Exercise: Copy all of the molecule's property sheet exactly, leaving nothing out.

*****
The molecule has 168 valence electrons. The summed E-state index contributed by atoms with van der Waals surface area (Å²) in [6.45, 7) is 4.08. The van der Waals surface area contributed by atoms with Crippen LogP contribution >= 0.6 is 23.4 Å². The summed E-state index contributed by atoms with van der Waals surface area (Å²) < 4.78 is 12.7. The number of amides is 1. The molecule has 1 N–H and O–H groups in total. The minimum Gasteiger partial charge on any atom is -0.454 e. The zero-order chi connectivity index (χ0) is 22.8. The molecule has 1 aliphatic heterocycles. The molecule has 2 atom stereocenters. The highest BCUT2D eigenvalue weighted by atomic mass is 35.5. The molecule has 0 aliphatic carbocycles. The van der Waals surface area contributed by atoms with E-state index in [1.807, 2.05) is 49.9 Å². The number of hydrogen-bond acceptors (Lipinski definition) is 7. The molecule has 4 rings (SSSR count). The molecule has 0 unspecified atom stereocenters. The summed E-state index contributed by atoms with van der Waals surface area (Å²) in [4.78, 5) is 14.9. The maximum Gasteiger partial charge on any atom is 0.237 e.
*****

The molecule has 168 valence electrons. The summed E-state index contributed by atoms with van der Waals surface area (Å²) in [6.45, 7) is 4.08. The van der Waals surface area contributed by atoms with Crippen LogP contribution >= 0.6 is 23.4 Å². The summed E-state index contributed by atoms with van der Waals surface area (Å²) < 4.78 is 12.7. The number of amides is 1. The molecule has 1 N–H and O–H groups in total. The minimum Gasteiger partial charge on any atom is -0.454 e. The zero-order chi connectivity index (χ0) is 22.8. The molecule has 1 aliphatic heterocycles. The molecule has 2 atom stereocenters. The highest BCUT2D eigenvalue weighted by atomic mass is 35.5. The molecule has 0 aliphatic carbocycles. The van der Waals surface area contributed by atoms with E-state index in [1.807, 2.05) is 49.9 Å². The number of hydrogen-bond acceptors (Lipinski definition) is 7. The molecule has 4 rings (SSSR count). The molecule has 0 unspecified atom stereocenters. The summed E-state index contributed by atoms with van der Waals surface area (Å²) in [4.78, 5) is 14.9. The maximum Gasteiger partial charge on any atom is 0.237 e.